Re: [TLS] prohibit <1.2 support on 1.3+ servers (but allow clients)

Thijs van Dijk <schnabbel@inurbanus.nl> Thu, 21 May 2015 19:07 UTC

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Date: Thu, 21 May 2015 21:07:23 +0200
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From: Thijs van Dijk <schnabbel@inurbanus.nl>
To: Dave Garrett <davemgarrett@gmail.com>
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Cc: tls@ietf.org
Subject: Re: [TLS] prohibit <1.2 support on 1.3+ servers (but allow clients)
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On 21 May 2015 at 18:10, Dave Garrett wrote:

> Old versions of TLS need to be phased out at some point (even the one
> we're designing now), however the current modus operandi is generally to
> wait until a catastrophic breakage forces everyone into a panic disable.
> I'd like to at least try to do better prior to the next time. I'd like to
> propose giving servers & clients different expectations as a transitional
> measure:
>
> 1) No general change to current TLS other than pointing to the UTA BCP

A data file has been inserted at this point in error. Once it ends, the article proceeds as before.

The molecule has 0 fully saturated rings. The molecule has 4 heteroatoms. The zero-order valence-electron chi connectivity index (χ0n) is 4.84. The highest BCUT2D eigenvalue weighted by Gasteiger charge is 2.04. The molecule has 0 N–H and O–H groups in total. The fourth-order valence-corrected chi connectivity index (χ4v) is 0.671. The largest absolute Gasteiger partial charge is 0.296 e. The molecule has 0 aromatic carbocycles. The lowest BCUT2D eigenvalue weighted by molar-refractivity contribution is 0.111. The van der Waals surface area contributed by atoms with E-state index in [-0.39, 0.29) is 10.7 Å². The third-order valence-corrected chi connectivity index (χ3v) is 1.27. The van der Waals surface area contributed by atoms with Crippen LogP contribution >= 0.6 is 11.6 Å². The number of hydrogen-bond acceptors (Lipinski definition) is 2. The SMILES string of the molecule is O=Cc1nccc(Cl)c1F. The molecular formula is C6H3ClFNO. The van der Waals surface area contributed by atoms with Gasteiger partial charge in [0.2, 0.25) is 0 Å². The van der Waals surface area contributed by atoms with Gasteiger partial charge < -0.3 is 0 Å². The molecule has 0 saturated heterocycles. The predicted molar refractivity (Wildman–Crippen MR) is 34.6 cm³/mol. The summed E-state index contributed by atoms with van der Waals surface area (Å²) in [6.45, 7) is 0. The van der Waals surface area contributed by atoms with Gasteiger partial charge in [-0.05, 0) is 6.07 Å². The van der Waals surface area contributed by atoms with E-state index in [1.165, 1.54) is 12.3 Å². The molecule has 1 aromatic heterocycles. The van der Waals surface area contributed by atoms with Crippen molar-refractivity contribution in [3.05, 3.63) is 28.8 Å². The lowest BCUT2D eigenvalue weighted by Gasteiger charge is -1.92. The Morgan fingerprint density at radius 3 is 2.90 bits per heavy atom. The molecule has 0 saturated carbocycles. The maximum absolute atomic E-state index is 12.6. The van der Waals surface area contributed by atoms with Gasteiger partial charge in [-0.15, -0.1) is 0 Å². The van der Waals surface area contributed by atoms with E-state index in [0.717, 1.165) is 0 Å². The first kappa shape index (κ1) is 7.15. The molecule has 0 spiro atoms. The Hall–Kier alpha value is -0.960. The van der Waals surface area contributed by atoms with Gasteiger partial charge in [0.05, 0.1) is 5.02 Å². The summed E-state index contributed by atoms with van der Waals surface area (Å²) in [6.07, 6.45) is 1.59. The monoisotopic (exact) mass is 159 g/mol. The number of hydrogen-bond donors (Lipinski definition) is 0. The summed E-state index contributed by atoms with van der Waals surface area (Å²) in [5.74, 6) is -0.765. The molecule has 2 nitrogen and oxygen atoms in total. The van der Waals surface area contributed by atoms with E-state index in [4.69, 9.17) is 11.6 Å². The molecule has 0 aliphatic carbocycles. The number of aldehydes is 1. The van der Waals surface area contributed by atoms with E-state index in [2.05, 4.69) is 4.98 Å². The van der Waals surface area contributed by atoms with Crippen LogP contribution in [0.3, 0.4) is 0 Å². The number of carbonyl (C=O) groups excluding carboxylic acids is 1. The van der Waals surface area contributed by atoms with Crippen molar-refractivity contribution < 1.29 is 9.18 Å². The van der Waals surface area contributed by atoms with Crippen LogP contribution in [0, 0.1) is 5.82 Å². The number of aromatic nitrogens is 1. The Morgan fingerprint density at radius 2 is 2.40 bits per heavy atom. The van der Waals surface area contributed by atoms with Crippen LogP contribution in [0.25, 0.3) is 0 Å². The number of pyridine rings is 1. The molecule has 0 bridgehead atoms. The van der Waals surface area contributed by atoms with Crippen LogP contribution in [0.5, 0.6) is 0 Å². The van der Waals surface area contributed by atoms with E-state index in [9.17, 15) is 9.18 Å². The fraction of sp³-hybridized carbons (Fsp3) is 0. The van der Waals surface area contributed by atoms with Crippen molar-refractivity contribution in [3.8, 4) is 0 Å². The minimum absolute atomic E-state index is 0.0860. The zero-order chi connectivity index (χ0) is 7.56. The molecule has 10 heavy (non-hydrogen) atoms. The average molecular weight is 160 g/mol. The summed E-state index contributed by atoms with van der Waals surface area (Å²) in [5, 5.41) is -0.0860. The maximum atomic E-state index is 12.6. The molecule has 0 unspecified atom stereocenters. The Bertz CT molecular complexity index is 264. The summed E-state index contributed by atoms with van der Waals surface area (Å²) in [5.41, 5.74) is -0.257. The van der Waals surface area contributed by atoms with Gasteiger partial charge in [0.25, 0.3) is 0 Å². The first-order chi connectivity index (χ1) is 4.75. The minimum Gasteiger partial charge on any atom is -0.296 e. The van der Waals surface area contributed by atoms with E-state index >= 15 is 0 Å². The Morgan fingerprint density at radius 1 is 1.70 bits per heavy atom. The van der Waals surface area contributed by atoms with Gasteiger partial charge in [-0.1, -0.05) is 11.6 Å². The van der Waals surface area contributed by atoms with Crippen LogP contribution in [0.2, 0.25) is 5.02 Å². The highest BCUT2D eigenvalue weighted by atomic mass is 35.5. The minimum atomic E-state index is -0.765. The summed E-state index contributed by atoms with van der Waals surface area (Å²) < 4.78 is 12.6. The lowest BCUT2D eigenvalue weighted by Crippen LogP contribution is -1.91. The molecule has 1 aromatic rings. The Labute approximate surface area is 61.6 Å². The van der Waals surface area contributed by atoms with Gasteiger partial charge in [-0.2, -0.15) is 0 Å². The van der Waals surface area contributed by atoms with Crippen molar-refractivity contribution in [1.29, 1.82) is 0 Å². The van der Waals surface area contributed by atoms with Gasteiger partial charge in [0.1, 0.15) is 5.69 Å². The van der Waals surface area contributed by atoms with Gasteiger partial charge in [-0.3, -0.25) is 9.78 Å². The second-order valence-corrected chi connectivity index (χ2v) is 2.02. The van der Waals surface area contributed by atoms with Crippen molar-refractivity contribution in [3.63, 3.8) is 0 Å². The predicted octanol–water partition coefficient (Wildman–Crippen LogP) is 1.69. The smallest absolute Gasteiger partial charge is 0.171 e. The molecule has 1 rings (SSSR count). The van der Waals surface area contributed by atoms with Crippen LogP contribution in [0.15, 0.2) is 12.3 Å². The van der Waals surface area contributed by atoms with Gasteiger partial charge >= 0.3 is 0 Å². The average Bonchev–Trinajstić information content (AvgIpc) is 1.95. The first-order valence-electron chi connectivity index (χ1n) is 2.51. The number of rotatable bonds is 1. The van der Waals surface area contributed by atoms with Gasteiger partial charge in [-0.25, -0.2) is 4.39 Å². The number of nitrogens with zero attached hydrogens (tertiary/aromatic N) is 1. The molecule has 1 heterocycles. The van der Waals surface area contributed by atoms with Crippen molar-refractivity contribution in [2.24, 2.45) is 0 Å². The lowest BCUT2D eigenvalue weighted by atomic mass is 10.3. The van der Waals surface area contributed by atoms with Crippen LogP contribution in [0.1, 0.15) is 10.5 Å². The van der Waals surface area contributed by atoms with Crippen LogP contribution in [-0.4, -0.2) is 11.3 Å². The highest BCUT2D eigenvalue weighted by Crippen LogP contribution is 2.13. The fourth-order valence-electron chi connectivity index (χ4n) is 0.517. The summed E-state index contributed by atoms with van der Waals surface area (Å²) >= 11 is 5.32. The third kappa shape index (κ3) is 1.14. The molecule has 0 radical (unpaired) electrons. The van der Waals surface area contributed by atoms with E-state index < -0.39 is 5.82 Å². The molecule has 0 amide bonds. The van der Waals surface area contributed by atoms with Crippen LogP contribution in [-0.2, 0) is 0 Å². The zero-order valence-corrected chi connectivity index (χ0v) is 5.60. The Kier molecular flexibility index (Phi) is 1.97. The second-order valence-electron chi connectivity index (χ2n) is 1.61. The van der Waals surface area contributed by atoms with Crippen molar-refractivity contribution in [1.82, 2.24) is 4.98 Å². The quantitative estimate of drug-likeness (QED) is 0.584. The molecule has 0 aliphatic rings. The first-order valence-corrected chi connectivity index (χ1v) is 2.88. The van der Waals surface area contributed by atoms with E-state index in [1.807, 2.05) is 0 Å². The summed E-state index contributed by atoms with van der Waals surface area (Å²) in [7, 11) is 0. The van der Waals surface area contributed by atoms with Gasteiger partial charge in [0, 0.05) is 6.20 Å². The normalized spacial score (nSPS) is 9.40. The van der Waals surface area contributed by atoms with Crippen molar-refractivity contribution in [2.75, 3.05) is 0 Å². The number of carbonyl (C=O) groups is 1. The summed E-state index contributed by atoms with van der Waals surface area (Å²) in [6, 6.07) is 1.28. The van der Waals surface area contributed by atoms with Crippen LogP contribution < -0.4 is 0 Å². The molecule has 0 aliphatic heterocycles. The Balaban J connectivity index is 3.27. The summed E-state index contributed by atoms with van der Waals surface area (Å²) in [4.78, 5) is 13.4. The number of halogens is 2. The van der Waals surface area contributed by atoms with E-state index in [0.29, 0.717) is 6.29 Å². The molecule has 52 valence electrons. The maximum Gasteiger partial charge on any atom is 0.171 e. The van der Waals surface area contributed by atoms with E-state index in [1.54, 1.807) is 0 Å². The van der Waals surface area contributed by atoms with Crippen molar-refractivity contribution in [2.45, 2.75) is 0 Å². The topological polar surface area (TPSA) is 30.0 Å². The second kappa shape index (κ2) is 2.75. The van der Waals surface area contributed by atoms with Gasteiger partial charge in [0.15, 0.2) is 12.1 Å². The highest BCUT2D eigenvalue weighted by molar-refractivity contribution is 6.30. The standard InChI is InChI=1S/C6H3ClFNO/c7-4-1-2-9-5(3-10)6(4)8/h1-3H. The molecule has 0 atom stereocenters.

> from time to time.
> https://tools.ietf.org/html/rfc7525
>
> 2) For TLS 1.3, add a blurb to the effect of:
> "Server TLS implementations supporting TLS 1.3 or later MUST NOT negotiate
> TLS 1.0 or TLS 1.1 for any reason.
> Client TLS implementations are RECOMMENDED to not support old TLS
> versions, where possible."


In an ideal world I'd be all for it, but in reality I think this would do
more harm than good in the sense that it would postpone deployment of
TLS1.3 rather than speed up the deprecation of 1.1 and 1.0.

Case in point: as of last month, 15-20% of my employer's revenue still
comes from clients using IE6-8. (Mostly law firms and government branches
who don't care so much about security as they do about liability - if at
all. And barring the n'th catastrophic breakage, TLS1.1 is not a
liability yet.)
My boss isn't going to forfeit that amount of cash simply because his IT
guy says the BCP says he should. Nor should he! If it's an exclusive choice
between either supporting 1.0 and 1.1 but not the newest 1.3, OR having 1.3
but having to make do without one-sixth of his revenue, this is a
no-brainer.

Users and site operators alike would benefit the most from a
having-your-cake-and-eating-it-too scenario, where users with a modern
browser can enjoy the newest security features, while the soft-touch
deployment will make adopting the newer version more palatable for the
managers of this world, even if it does mean the odd panicky removal every
other month.

-Thijs